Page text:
The joys of summer extend beyond romance.
It’s hard not to romanticize summer. I hail from Chicago, where the winters last six months, and the first 90 degree days of the season have everyone wistful. We’re eager to break out a cold beer on a stoop, and excited to indulge in hormonal urges.
Some of us, newly single, decide we’re going to be adventurous this summer. The rest of us, long single, dust off our dating profiles on the quest for a summer fling.
I fell into the latter camp. Summer always seemed to bring out a new resolve: I’m going to have amazing sex. This body is too young, soft and supple to not be appreciated by someone else.
Two summers ago I discovered a new-found freedom in going on dates, meeting new people, and enjoying the physical experience before moving on. I didn’t want that summer to end. I’m sure I did other notable things that summer, but when all was said and done I thought, “Yes! Flings are what summer is about. I’m taking full advantage of my youth!”
Last summer, I did no such thing. The summer began with a tryst with a longtime friend, followed by lots of weird sexual tension. And, being 1000% honest with myself, I’d hoped it would become more than a one-time thing.
I entertained the thought of a summer-long friends-with-benefits type of deal. Instead I got lots of broken expectations, mixed signals, and poor communication. Things only worsened when this “friend” left me very drunk at a concert, so intoxicated I woke up in a hospital the next day.
Summer love isn’t a unique phenomenon. There are films, books, songs, beers, 60s counterculture movements and New York Times articles devoted to the topic. I wonder why nothing captivates public attention like the promise of a summer romance.
It could be that the weather puts everyone in a better mood. People are leaving their homes more, people are bearing more skin. Maybe we are more gung-ho about meeting new people and going on new adventures.
There’s nothing wrong with being excited for summer flings. They can be fun, exhilarating, and offer a new perspective. It’s only a problem when you build a summer fling to be the pinnacle of your summer.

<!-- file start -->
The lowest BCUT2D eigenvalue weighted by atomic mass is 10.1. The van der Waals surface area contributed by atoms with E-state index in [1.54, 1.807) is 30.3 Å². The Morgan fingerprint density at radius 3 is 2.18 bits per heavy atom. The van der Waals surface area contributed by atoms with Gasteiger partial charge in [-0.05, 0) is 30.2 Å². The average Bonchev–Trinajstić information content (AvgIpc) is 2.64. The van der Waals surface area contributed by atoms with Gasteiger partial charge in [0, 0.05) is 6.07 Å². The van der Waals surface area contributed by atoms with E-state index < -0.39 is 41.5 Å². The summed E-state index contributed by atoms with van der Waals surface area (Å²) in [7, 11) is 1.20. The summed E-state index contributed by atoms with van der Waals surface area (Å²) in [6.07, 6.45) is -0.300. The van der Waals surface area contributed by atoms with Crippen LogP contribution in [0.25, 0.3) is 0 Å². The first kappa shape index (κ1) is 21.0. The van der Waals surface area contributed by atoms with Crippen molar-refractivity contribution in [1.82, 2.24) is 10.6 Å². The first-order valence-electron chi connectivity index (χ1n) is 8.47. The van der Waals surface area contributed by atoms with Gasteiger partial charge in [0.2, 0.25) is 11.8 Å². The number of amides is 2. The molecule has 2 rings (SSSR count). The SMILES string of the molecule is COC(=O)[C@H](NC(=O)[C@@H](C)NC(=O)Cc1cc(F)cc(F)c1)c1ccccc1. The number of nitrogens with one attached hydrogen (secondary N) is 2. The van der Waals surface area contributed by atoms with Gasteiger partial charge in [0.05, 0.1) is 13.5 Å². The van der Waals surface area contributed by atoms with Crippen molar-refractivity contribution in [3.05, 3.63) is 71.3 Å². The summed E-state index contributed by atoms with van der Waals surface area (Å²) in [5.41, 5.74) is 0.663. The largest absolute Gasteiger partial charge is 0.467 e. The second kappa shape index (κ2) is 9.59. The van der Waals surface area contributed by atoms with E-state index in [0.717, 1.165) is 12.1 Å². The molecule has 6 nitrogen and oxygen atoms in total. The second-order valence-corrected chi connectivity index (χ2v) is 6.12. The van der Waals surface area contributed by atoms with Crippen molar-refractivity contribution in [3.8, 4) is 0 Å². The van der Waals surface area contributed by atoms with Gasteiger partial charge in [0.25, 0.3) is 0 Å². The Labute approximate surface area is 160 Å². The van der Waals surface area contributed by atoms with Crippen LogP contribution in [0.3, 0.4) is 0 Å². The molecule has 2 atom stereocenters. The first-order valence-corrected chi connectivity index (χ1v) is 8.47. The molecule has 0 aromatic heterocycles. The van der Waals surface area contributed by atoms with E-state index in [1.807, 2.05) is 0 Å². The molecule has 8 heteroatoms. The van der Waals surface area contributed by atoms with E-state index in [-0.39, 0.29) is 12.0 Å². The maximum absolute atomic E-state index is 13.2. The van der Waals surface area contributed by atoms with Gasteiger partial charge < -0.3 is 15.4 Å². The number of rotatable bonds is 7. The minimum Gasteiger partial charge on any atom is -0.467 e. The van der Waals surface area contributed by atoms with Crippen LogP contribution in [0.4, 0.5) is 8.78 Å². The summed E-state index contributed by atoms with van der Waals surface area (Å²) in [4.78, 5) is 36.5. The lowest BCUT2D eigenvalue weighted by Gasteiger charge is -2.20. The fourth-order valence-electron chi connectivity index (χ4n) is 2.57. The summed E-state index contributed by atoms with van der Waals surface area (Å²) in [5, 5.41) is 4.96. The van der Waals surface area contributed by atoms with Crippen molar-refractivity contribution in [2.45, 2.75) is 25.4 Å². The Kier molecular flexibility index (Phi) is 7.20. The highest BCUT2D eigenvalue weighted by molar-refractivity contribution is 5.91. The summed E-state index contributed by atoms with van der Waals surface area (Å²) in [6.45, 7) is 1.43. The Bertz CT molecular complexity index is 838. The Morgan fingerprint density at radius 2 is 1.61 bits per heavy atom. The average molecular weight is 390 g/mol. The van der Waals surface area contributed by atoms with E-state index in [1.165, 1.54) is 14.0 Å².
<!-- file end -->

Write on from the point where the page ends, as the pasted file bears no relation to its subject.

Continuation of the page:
For me, last summer’s “fling gone awry” is what I remember the most. Not the other amazing things that happened – like the fact that I received a significant promotion at my job, or that I was starting to get freelance assignments for the first time. I was even published in a book!
It was learning that someone I considered a good friend, at some point, is actually not the best person. The goals I achieved that summer were dwarfed by my cocktail of negative emotions surrounding that situation. It’s silly to give someone else the power of “messing up your summer,” so I’m not going to do that this year. This year will be amazing!
I’m not discouraging anyone from being excited about hookup or romance potential, but I am encouraging everyone to be excited about other opportunities for personal growth. Make some exciting travel plans. Take a new class, learn more about your professional industry. Embark on a personal project for fun. Read more books. Make goals for yourself and earnestly work toward them.
These are things you can control. Love and romance — not so much. That’s what makes love and romance exciting, but that’s also what can make it stressful.
There are many things I am looking forward too this summer. Such as: creating a business plan for the first time, going to some street festivals, taking full advantage of my new apartment’s proximity to the beach, working on long-abandoned essays, traveling to see childhood friends, and overall, making the best of my last three months of being 25.
If a fling happens, it happens. But there’s no way I’ll let my summer fulfillment depend on who I’m with or not with between the sheets.
Happy summer everyone! Don’t forget, LOVE TV is here to help with advice on all of your summer romances and help you find love for the summer and forevermore. Join LOVE TV today!